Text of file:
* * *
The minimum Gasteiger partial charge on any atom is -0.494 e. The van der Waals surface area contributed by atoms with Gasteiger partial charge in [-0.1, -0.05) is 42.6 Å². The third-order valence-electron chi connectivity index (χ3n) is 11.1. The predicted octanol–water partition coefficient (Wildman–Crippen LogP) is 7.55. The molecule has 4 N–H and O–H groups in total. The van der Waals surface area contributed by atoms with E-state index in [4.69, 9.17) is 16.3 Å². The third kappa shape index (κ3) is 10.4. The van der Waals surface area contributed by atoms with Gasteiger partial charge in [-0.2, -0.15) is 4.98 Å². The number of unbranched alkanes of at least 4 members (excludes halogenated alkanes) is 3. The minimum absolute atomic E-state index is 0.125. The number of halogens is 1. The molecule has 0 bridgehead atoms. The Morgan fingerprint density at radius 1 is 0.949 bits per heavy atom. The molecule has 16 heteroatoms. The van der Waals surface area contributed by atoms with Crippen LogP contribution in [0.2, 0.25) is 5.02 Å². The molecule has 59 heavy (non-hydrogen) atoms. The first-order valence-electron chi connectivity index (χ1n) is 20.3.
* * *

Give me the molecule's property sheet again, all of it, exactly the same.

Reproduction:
The minimum Gasteiger partial charge on any atom is -0.494 e. The van der Waals surface area contributed by atoms with Gasteiger partial charge in [-0.1, -0.05) is 42.6 Å². The third-order valence-electron chi connectivity index (χ3n) is 11.1. The predicted octanol–water partition coefficient (Wildman–Crippen LogP) is 7.55. The molecule has 4 N–H and O–H groups in total. The van der Waals surface area contributed by atoms with E-state index in [4.69, 9.17) is 16.3 Å². The third kappa shape index (κ3) is 10.4. The van der Waals surface area contributed by atoms with Gasteiger partial charge in [-0.2, -0.15) is 4.98 Å². The number of unbranched alkanes of at least 4 members (excludes halogenated alkanes) is 3. The minimum absolute atomic E-state index is 0.125. The number of halogens is 1. The molecule has 0 bridgehead atoms. The Morgan fingerprint density at radius 1 is 0.949 bits per heavy atom. The molecule has 16 heteroatoms. The van der Waals surface area contributed by atoms with Crippen LogP contribution in [0.2, 0.25) is 5.02 Å². The molecule has 59 heavy (non-hydrogen) atoms. The first-order valence-electron chi connectivity index (χ1n) is 20.3.